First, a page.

The team of Todd White from Spartanburg and Nathan Smith of Pittsburgh won the first ever USGA Four-Ball Championship at the Olympic Club in San Francisco.
White and Smith topped North Carolina golfers Sherrill Britt and Greg Earnhardt 7&5.
The Spartanburg golfer who is a history teacher at Spartanburg High School was excited knowing that he and Smith would be the first names on the new events trophy.
“Great satisfaction. Great satisfaction, knowing that with Nathan here we’re national champions,” he said. “I think the event actually carries the mantra of the USGA, “For the Good of the Game.” This event is good for the game,” he said.
White and Smith got to the finals after a difficult morning semi-final match. The team beat Austin Connelly and Sam Burns 2&1.
The match was very close with White and Smith holding the lead. White made a 40 foot birdie putt on the 17th hole to close out the match.
“Just trying to help my partner out. He was in there about 20 feet, and I think I was 40 feet. So I told him I’m going to keep this on the high side, because if you lose that one low, you’ve got eight feet coming back. It looked good a long time, and to see it disappear, it was like, whew, we’re in the finals now,” said White.
The momentum carried into the teams final match with Britt and Earnhardt. White started off strong and Smith pitched in with a birdie on the fourth hole. The team had a 4 up lead that never shrank.
“Getting up early was a big, big help. It freed us up to, not really take chances, because you can’t do that here, but just knowing that we could play steady golf. It’s difficult to make birdies out there, so it was going to be tough for them to catch up,” he said.
White closed out the match with his tee shot on the par-3 13th hole. He was able to get within about three feet of the pin and didn’t have to putt. Britt and Earnhardt conceded the putt and the match.
“I was debating between 6- and 7-iron, and during the course of the week. I guess my partner here learned my game well enough. He said hit the 7. I said, Are you sure? He said, hit the 7, and I hit the 7. Three feet, and then here we are, said White.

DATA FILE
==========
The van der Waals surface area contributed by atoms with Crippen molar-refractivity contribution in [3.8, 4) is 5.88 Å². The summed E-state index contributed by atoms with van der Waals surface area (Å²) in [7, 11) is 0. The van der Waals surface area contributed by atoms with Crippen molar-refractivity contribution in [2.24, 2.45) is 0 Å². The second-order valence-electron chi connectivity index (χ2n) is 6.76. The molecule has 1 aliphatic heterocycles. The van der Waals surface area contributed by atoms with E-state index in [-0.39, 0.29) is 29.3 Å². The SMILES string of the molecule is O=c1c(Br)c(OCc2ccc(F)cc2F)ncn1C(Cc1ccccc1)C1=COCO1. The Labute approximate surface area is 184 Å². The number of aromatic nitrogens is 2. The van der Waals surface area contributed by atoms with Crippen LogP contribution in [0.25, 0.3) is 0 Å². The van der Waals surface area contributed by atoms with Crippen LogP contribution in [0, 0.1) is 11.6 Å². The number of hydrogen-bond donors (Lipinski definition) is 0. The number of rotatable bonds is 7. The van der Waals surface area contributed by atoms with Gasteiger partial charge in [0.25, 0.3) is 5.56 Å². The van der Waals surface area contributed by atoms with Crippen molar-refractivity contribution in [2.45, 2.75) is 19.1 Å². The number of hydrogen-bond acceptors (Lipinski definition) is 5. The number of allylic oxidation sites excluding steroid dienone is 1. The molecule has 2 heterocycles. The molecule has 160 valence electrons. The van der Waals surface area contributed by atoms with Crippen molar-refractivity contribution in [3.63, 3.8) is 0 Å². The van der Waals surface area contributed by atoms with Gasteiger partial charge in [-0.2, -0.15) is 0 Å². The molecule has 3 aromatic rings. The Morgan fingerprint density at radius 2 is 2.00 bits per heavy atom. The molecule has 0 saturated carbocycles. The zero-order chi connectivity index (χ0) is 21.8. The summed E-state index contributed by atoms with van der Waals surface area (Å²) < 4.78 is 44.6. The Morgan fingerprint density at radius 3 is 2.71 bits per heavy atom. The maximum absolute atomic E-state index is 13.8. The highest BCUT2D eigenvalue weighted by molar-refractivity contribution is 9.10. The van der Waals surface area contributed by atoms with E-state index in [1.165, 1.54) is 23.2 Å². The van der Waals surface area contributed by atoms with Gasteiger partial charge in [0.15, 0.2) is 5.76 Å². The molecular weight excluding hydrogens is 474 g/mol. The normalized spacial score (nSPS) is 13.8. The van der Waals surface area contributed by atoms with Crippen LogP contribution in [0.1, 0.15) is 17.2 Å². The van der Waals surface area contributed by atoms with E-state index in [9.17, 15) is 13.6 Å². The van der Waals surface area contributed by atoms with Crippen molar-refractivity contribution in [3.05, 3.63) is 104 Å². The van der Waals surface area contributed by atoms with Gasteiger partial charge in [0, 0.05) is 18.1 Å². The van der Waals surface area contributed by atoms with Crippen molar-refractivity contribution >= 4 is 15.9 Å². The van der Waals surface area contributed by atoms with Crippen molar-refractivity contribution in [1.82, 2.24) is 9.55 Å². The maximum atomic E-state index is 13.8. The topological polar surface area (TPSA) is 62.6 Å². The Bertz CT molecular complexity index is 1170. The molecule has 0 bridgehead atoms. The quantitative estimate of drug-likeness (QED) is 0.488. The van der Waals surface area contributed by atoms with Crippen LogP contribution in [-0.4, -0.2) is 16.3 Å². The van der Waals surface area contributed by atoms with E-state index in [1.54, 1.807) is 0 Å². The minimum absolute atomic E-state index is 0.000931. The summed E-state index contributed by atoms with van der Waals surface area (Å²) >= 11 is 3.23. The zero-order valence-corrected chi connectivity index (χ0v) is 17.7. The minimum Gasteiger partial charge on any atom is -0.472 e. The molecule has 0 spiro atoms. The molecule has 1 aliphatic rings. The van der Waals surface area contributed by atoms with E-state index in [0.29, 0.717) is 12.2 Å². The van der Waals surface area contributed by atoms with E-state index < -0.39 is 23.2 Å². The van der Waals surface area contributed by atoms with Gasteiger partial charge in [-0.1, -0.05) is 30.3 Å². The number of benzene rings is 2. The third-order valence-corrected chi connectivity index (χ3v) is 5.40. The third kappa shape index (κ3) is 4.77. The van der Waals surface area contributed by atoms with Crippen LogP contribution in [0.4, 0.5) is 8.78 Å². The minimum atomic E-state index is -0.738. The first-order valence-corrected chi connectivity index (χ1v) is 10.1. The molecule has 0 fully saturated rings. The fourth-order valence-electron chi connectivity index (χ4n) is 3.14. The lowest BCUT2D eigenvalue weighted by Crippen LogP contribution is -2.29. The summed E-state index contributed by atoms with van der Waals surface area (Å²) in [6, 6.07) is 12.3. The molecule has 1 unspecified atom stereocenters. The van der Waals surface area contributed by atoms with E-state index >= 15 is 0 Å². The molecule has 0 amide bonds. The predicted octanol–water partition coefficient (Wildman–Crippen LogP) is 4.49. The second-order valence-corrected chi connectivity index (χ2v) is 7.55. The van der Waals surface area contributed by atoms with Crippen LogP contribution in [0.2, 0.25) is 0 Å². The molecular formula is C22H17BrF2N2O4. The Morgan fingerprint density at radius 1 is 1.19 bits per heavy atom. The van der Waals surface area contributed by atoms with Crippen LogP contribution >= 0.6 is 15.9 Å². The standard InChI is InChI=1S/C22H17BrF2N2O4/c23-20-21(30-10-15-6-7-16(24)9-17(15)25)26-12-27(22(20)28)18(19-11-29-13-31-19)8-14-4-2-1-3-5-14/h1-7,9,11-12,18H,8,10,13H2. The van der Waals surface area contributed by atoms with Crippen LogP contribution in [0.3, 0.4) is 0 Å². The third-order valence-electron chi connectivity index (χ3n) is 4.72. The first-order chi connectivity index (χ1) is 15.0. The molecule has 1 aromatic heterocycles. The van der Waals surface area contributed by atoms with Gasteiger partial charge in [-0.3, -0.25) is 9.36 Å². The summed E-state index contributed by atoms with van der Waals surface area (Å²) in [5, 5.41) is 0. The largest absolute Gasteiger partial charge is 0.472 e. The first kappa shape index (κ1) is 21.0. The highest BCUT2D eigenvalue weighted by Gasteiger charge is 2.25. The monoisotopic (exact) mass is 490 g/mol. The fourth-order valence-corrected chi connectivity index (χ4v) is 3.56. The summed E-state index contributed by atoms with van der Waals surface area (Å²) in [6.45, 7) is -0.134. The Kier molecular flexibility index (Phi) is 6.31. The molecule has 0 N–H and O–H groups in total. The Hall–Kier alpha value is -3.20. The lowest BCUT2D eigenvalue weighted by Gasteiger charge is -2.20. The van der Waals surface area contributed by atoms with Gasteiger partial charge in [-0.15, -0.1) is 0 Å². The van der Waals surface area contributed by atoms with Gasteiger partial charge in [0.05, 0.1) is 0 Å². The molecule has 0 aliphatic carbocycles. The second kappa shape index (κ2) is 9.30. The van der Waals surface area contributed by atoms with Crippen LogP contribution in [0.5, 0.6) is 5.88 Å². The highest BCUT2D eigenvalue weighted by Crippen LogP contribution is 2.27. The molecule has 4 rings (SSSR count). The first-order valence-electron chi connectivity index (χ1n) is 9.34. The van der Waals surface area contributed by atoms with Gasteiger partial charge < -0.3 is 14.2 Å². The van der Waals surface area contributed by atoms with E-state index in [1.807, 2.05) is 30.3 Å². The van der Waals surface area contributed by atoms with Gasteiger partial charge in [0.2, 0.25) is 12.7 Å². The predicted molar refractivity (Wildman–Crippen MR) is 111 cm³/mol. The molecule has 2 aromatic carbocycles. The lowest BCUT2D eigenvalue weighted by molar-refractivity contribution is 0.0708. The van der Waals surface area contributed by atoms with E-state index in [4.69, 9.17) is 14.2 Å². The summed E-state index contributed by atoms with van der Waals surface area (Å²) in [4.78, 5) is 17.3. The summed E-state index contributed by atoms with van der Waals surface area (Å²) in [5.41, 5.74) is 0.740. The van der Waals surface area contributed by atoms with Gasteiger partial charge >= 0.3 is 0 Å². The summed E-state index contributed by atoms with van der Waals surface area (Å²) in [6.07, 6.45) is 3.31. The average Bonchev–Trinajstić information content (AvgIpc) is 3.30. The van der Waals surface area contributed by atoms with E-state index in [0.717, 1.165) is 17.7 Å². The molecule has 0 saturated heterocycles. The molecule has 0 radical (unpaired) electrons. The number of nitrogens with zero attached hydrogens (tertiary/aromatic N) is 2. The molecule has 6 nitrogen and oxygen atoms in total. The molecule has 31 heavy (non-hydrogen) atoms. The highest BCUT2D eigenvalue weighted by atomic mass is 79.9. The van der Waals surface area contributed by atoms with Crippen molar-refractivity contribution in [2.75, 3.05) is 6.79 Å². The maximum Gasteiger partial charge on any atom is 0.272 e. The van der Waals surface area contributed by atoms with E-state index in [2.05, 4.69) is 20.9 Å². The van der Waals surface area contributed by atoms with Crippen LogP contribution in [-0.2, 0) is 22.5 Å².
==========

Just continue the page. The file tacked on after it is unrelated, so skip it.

The two golfers were teammates on the 2013 Walker Cup team and had competed against one another for years. When the USGA announced the new Four-Ball event the two quickly decided to team up.
“When they announced the event I was saying outside half-jokingly, I think it took me about 20 minutes to call it, and say, hey, let’s do this. I think we might be okay,” recalled White. “I’m glad he did,” added Smith.
Both golfers have had experience playing in USGA championships. Smith won four USGA Mid-Am championships while White was a semi-finalist in the 2012 Mid-Am. Leading up to the Four-Ball tournament White earned a win at the prestigious Azalea Amateur at The Country Club of Charleston.
The victory is a highlight that both golfers say will always be a highlight of their amateur careers.
“For me, it’s up there. We were just talking, and I think I felt more pressure than I had maybe in any of those individual or even with the state thing,” said Smith. “Because you didn’t know where I was going to hit it,” joked White.
” I just didn’t want to let Todd down. So if you’re just playing for yourself, you know, it’s kind of all on you, but I didn’t want to let my partner down as we kept advancing. So for me, I felt a lot more pressure playing today than all week,” Smith said.
The winners each got a gold medal from the USGA. They are also exempt into next years event to be played at Winged Foot in New York.
White said he expected to be back at his teaching post on Thursday. He was to catch a red-eye from San Francisco to Atlanta and make the connection to GSP in time to make his 10 am class.
“I don’t talk a lot about golf in the classroom. But the one thing that I do try to do is a lot of the virtues that golf teaches us, I try to instill those in the classroom. I think anyone can look at kids and say, look, hard work pays off. When I go into the classroom I’ll direct them to the website so they can look at it and see what was going on. Hopefully they see first hand that hard work and perseverance does pay off,” concluded White.
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